UNIVERSITY CIRCLE is a Cleveland neighborhood whose formal and colloquial boundaries are quite different. As a Statistical Planning Area (SPA) identified by the Cleveland Planning Commission, “University” (not University Circle) is bounded by Wade Park and Ashbury Aves. on the north, E. 105th St. on the west, Overlook Rd. and E. 123rd St. on the east, and Quincy and Mt. Overlook Aves. on the south. By contrast, the area known as University Circle is actually a subset of the University neighborhood. This unique 488-acre space borders Wade Park Ave. on the north, E. 105th St. on the west, and the GREATER CLEVELAND REGIONAL TRANSIT AUTHORITY (RTA) tracks on the east and south. All of LITTLE ITALY (to the east) is contained within the University neighborhood, but only part of this historic Italian community is part of University Circle.
University Circle comprises one of the densest concentrations of cultural, educational, religious and social-service institutions in the world. The area was settled in 1799 with the establishment of NATHANIEL DOAN's tavern at what is now E. 107th St. and EUCLID AVE. Thus the area was first known as DOAN'S CORNERS. University Circle as we know it began to take shape in the 1880s, and at that time it really did have a “circle”: a trolley turnaround at Euclid Avenue and Doan Brook Blvd. (now Martin Luther King, Jr., Blvd). Western Reserve University (WRU) moved its campus to Adelbert Rd. from Hudson, OH, in 1883. Two years later Case School of Applied Science moved from Rockwell St. in downtown Cleveland to Euclid Avenue near WRU. In 1967 the two institutions merged to become CASE WESTERN RESERVE UNIVERSITY (CWRU). Also in the 1880s, JEPTHA H. WADE donated to the City of Cleveland 63 acres land near the WRU campus, stipulating that it be used as a public park with an art gallery. Most of the donated property’s first occupants were animals: From 1889 to 1907 the Wade Park Zoo (Cleveland’s first zoo) stood on the land now occupied by CLEVELAND BOTANICAL GARDEN (formerly the Garden Center of Greater Cleveland). The Zoo’s Monkey House stood where the Center’s herb garden is today and the Bear Pit was located alongside East Boulevard in what is now the Japanese Garden.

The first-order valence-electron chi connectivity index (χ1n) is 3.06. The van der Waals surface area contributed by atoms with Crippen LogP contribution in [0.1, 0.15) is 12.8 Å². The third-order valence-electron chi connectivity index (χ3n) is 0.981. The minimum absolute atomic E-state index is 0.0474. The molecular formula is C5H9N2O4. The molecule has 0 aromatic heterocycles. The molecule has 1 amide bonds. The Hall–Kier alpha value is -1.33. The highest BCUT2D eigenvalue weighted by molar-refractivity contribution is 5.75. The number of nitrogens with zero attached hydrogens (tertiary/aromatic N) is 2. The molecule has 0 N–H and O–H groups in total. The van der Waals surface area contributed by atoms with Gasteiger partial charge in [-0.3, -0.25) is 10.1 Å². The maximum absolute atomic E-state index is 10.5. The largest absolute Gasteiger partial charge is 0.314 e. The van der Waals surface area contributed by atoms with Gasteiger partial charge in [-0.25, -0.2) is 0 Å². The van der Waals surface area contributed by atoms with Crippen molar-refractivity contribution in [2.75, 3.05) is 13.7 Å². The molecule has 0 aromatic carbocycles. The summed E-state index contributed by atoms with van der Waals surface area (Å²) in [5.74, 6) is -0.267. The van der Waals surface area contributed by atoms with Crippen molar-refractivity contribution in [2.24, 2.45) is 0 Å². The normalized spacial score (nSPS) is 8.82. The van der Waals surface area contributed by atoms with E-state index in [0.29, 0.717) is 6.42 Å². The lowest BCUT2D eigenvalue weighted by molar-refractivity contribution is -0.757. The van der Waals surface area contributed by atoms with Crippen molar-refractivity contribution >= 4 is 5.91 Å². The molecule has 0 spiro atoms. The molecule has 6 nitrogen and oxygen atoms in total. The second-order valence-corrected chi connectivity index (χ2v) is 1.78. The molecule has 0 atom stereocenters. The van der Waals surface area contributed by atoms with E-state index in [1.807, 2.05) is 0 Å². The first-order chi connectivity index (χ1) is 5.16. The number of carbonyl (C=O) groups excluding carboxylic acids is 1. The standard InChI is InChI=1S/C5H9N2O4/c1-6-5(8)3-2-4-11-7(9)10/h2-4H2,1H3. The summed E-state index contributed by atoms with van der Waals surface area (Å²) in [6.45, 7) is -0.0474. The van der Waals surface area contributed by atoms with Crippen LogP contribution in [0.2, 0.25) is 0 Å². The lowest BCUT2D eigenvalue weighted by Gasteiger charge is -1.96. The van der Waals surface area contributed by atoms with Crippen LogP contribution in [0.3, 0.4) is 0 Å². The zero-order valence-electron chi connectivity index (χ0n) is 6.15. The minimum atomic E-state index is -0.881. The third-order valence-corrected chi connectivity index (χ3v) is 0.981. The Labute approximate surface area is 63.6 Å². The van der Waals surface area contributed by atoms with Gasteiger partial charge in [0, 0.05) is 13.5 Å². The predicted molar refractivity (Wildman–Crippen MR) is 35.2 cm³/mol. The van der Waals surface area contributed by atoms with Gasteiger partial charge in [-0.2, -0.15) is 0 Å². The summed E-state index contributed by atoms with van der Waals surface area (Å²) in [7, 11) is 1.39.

The beauty of the area and presence of the colleges attracted other institutions. In 1898 the WESTERN RESERVE HISTORICAL SOCIETY (WRHS) moved from PUBLIC SQUARE to the corner of Euclid Ave. and what is now Stokes Blvd. WRHS relocated in 1938-1941 to the Hay and Hanna houses on East Blvd. In 1916 the CLEVELAND MUSEUM OF ART was built behind Wade Park Lagoon in a corner of WADE PARK. The aforementioned Garden Center of Greater Cleveland took over and remodeled an abandoned boathouse on the shore of Wade Lagoon in 1930. Now affiliated with the Holden Arboretum, the Center moved to a new facility on land previously occupied by the Wade Park Zoo. Two major additions were made to the Circle in 1931: UNIVERSITY HOSPITALS on Adelbert Rd. opened its doors and SEVERANCE HALL, home of the CLEVELAND ORCHESTRA, was constructed at the corner of Euclid Ave. and East Blvd.